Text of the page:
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Introduction To Nitric Oxide

The nitric oxide molecule in the human body was first discovered in the 1980s. The discovery garnered a Nobel Prize in Physiology or Medicine to three U.S. scientists and launched a wave of research that continues to this day.

One of the body’s most important signaling molecules, nitric oxide (N-O) affects every organ, system, and function in the body. It truly is a master regulator of the cardiovascular system. N-O tells blood vessels and arteries to relax (i.e. dilate), promoting the healthy circulation that is essential for supporting total-body health.

  • Relaxing and widening your blood vessels for improved circulation, sexual health and blood pressure…
  • Strengthening – and even rebuilding – your bones…
  • Boosting memory and concentration…
  • And supporting the healthy function of virtually every organ in your body!

The problem is… your production of NO starts to decrease when you hit 40 – and only goes downhill from there the older you get. Testing to determine healthy levels of NO is therefore a critical wellness marker to evaluate. The easiest way to test for NO is to use Nitric Oxide Indicator Strips™.


The body’s ability – or inability – to manufacture N-O can be influenced by factors such as genetics, level of physical activity, toxin exposure, and diet.

Let’s look specifically at diet and some recent findings from human and animal studies. According to research, excessive sugar consumption is linked to cardiovascular and metabolic health problems. Healthcare providers aren’t surprised by these conclusions, but they are surprised by the way in which sugar creates cardio-metabolism havoc. Research is showing that excessive sugar creates lipid and glycemic changes that lead to N-O deficiency.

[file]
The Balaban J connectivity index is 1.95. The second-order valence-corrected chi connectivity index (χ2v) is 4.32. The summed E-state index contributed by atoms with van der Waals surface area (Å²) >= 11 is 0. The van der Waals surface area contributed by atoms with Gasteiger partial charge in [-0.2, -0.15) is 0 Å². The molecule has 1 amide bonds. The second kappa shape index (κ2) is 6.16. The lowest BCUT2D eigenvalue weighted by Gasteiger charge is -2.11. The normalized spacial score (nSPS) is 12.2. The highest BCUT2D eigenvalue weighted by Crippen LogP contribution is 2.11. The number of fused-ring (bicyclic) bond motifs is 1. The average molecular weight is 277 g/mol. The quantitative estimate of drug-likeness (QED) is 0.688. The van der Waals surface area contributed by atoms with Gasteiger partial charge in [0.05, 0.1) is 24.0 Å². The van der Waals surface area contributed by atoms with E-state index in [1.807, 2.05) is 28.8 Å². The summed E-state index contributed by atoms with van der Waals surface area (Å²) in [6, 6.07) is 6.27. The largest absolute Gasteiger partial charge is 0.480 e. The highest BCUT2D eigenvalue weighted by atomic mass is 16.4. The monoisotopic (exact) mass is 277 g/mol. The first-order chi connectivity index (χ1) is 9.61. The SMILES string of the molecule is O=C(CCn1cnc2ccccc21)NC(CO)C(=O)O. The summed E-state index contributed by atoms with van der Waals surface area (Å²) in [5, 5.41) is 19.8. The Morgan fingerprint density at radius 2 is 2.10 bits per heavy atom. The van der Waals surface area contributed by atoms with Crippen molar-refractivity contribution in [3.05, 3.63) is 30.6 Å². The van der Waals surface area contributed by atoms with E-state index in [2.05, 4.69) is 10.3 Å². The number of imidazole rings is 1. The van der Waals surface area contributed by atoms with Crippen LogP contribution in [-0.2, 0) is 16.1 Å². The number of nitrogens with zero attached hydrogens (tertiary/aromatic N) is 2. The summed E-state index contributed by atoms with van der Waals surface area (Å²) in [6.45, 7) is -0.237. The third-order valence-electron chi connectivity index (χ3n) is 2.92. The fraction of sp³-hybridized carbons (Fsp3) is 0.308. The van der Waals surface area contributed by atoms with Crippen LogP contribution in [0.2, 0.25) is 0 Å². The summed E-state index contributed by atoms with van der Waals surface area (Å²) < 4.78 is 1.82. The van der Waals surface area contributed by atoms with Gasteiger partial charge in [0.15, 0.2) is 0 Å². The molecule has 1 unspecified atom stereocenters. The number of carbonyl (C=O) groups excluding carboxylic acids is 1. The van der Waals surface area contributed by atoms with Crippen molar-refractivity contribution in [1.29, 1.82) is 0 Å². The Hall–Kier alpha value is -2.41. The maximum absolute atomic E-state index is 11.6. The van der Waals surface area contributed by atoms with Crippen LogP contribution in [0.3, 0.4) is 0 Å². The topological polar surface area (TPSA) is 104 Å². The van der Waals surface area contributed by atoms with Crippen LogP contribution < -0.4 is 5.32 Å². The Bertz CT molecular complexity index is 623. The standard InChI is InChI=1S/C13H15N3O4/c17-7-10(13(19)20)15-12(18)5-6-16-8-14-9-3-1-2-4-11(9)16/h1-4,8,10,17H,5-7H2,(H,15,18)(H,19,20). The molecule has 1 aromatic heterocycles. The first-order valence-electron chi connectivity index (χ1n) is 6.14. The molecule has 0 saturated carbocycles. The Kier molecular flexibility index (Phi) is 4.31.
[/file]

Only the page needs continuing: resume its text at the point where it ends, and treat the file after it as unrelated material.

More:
How exactly does this show up in the body? A 2014 analysis of controlled and random trials of eight weeks or longer revealed that higher sugar intake significantly increased blood pressure. Another recent study published in the online journal Open Heart reported that added sugars in processed foods likely play a greater role than salt does in disorders affecting the cardiovascular system.

For years, dietary guidelines have identified salt as a primary offender. Now researchers are focusing on sugar’s destructive effects on the cardiovascular system. They’ve found that consuming even small amounts of sugar in processed foods and beverages – think white breads and pastas; confectionaries, like cookies, cakes, and sweet breads; and sweetened beverages – slow down production of N-O and set off a chain reaction of related effects, such as increased inflammation in the body and damage to cells and membranes.


High sugar intake drains N-O by increasing glycation, a process that accelerates aging by damaging cells and creating a jumble of snarled tissue. The result? Wrinkled skin and inflexible, tough connective tissue throughout the body, including the internal organs.

Glycated tissues also generate aged glycation end-products, or AGEs, that create vast numbers of destructive free radicals and can increase inflammation. This process also may result in blocked N-O production. Loss of N-O caused by high sugar intake also creates critical blood glucose issues and related vascular problems. The result is a perpetual cycle of cause-and-effect issues.